- For organic cultivation you can choose, for example, between Plagron Alga Grow, Royal Queen Easy Boost and BAC Bio Groeivoeding. Just as good for your plant but organic in origin. All Plagron Alga products and fertilizer from BAC are also vegan, which means that they are not made from animal biomass but from algae and/or other plant remains. You can cultivate weed organically with these products.
Feed for growing is good for your plant. It can help you in the case of certain leaf problems and solve nutritional deficiencies. But please note: don’t give too much. Keep to the dosage stated on the bottle. This will prevent you from getting problems.
Flowering Phase for Weed
Feed for flowering like Plagron Terra Bloom contains less nitrogen and a bit more phosphorus, magnesium and iron (so in the case of a deficit of these substances, give this fertilizer). That comes about because the nutritional requirement of the plant changes during flowering. Think of a plant in flower as a bit like a pregnant woman needing additional folic acid.
After a few weeks in the sun or under the lamp, most autoflowers are already starting to produce pistils. This is the point at which you can tell whether your plant is male or female. Read here about how you recognise that. See any males? Get rid of them immediately! Certainly if you have more than one plant. Traditional weed plants (photoperiod plants or ‘non-autoflowers’) will flower if the light changes. You can read how exactly that works here.
Is your plant suffering from deficits in the flowering phase, e.g. with brown marks on the leaf or yellow ends? If so you need to go to work fast and decisively. Order the following fertilizer and give it with each watering according to the instructions on the bottle or in the detailed product description. Choose from one of the following organic fertilizerss for weed plant flowers: Plagron Alga Bloom or BAC Bio Bloeivoeding. These fertilizerss will help your plant to recover from the deficits.
Before you harvest, it’s a good idea not to give any more (flower) fertilizer during watering. This ensures that the weed doesn’t develop an after-taste. We call this rinsing. By rinsing, you bring all the nutrients out of the soil. It forces the plant to use up all the the nutrients present and this enhances the taste of your weed and increases the amount of yield. Don’t give any more fertilizer in the final 2 weeks before the harvest.
Of course this is like looking in a crystal ball, because how do you know you’ll be harvesting in 2 weeks? This is why it’s important to know how long, on paper, your plant takes to flower (indicated in the product information for the seed). If the flowering period is 7 weeks, then you stop feeding in the fifth week of flowering. It’s that simple. Do you want to know precisely down to the day when you should harvest? In that case, keep a good eye on your plant by monitoring the trichomes.
Examine the plant’s trichomes under a magnifying glass or with a trichoscope specially designed for that purpose. As soon as these resin glands begin to change colour from transparent to milky white, it’s time to get into action. Read our blog How and When to Harvest Weed for a detailed description. After reading this blog, you should certainly manage to choose the perfect moment!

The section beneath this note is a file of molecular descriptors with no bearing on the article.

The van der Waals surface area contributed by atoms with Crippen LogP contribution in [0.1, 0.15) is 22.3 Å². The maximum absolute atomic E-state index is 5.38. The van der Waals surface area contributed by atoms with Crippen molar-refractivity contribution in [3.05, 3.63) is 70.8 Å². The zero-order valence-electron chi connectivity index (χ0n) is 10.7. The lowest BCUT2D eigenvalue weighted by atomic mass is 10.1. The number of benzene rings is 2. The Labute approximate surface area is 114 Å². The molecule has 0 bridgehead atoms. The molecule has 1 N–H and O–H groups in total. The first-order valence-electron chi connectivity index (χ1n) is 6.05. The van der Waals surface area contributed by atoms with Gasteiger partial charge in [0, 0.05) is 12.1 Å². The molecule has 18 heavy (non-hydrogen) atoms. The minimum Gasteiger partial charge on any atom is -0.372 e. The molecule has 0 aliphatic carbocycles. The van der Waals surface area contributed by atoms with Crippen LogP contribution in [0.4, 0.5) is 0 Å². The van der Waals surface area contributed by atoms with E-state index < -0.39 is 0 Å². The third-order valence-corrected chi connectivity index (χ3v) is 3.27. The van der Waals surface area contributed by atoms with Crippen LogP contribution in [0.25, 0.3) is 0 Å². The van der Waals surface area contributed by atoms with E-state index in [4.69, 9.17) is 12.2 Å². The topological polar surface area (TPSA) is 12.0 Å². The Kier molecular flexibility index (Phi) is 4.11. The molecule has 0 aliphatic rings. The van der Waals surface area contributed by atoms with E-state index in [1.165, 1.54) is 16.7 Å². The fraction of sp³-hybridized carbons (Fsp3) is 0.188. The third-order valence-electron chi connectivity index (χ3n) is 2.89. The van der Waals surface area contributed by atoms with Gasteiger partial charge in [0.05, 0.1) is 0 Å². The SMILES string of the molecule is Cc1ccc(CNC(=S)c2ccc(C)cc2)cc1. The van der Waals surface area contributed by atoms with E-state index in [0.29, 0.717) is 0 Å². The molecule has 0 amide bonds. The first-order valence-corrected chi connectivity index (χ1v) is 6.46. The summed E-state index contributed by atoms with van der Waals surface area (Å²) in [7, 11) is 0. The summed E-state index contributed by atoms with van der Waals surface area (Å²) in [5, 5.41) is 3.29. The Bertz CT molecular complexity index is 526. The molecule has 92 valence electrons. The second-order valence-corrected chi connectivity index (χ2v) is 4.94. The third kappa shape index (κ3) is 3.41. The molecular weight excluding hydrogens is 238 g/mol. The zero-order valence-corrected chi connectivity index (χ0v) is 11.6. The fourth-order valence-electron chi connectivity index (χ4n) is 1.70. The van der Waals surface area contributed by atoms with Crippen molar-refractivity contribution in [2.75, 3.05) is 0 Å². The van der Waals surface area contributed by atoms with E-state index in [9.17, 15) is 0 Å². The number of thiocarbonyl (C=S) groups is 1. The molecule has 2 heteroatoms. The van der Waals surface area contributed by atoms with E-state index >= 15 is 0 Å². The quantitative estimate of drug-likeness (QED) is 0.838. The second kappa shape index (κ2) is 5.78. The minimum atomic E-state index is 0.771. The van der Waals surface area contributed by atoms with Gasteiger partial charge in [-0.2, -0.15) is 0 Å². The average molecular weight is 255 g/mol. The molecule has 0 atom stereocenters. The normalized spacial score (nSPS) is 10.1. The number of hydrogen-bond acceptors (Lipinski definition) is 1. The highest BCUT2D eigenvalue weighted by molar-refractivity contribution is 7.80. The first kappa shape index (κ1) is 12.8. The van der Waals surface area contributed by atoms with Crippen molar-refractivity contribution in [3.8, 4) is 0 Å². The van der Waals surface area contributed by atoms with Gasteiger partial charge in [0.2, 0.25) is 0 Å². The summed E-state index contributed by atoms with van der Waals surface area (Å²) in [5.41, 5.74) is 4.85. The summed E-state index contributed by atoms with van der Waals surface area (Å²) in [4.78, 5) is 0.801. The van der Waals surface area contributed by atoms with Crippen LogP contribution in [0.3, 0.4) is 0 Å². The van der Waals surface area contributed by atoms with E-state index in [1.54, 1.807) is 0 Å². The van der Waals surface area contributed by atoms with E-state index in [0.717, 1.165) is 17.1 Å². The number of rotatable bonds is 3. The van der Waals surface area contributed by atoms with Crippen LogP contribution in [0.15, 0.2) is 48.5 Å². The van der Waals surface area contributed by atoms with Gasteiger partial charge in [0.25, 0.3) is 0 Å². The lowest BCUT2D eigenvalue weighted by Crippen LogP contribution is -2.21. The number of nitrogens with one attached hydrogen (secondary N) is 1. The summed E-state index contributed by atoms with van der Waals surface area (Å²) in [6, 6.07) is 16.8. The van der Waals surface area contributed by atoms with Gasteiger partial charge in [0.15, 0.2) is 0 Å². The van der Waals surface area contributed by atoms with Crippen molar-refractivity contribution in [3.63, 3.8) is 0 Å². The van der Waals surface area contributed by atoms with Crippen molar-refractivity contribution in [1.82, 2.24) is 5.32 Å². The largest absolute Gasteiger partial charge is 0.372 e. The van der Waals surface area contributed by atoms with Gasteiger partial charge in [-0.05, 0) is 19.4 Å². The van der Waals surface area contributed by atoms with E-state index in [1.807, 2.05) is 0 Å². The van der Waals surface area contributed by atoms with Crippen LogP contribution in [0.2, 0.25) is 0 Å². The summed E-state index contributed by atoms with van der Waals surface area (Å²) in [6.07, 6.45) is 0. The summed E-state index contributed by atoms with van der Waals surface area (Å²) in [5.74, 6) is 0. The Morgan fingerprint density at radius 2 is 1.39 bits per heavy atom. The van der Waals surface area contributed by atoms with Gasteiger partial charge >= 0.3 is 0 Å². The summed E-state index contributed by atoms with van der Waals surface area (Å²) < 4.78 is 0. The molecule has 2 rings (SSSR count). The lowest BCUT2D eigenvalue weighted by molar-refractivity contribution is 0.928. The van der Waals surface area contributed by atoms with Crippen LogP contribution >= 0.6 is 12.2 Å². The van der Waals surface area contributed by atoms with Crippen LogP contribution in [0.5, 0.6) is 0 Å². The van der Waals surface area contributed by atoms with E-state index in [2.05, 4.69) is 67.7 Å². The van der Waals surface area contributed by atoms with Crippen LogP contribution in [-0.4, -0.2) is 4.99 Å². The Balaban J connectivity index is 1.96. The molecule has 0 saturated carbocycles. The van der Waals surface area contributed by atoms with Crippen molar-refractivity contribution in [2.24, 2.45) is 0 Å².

Special Cannabis Fertilizer
So far we’ve looked at the essential fertilizers. The fertilizers discussed above ensures that you won’t have any leaf problems as a result of nutritional deficits. You can also resolve deficits with these fertilizerss. But there are also special types of fertilizer. Where (and for what deficits) do you use these for then? In short:
- Plagron PK 13-14 - Gives your plant additional phosphorus (P) and potassium (K) only. For more compact and bigger buds. Give from the fourth week of flowering up to no later than 1 week before the harvest.
- Plagron pH min - Reduces the acidity of your soil or water which facilitates the uptake of fertilizer. Ideal if your weed is in chalky soil or if your tap water contains a lot of minerals (which is often the case!). You often use pH min to adjust the acidity of your feeding water.
- BAC Bio Clone Stekpoeder Gel - Specially for strengthening each cutting and prevention of fungal infections.
- Plagron Sugar Royal & Plagron Green Sensation - These are flower stimulators. A dessert for your weed plant to give it extra taste and aroma! Give in combination with normal weed fertilizer from the third week of growth up to no later than 1 week before the harvest.
- Plagron Power Roots - Roots are the foundation of your weed plant which manage the uptake of water and nutrients. Strong roots mean: a big plant and a nice big yield! Give from the first week of growth up to no later than the first 3 weeks of flowering, in combination with normal weed fertilizer. Helps to prevent or recover from root rot.
Special Colours - Rainbow Weed
Not every colouration is necessarily the result of a surplus or deficit of a nutrient. If you’ve gone through the following list and are able to put a big tick everywhere then your weed plant doesn’t have any deficits.
- ✔️Soil sufficiently aerated / surplus water can drain
- ✔️Weed plant is in a sunny place in the garden or greenhouse, or has sufficient artificial light
- ✔️Enough water, but definitely not too much
- ✔️No spider mites, thrips, mildew or other diseases or infestations
- ✔️Sufficient fresh air
- ✔️;Temperature between 20 and 25 degrees Celsius
- ✔️pH between 5.8 and 6.3
- ✔️Humidity during growth: maximum. During flowering, between 40 and 60%
- ✔️The right fertilizer throughout the life cycle of your plant
Weed with red, blue or purple leaves and/or buds during flowering? That could very well be normal for your variety.
Purple Haze and Blueberry varieties are renowned for richly coloured leaves during the flowering phase. Purple weed is cultivated by lowering the temperature of suitable varieties like these during flowering. Just under 10 degrees is perfect but don’t make the difference between day and night too great.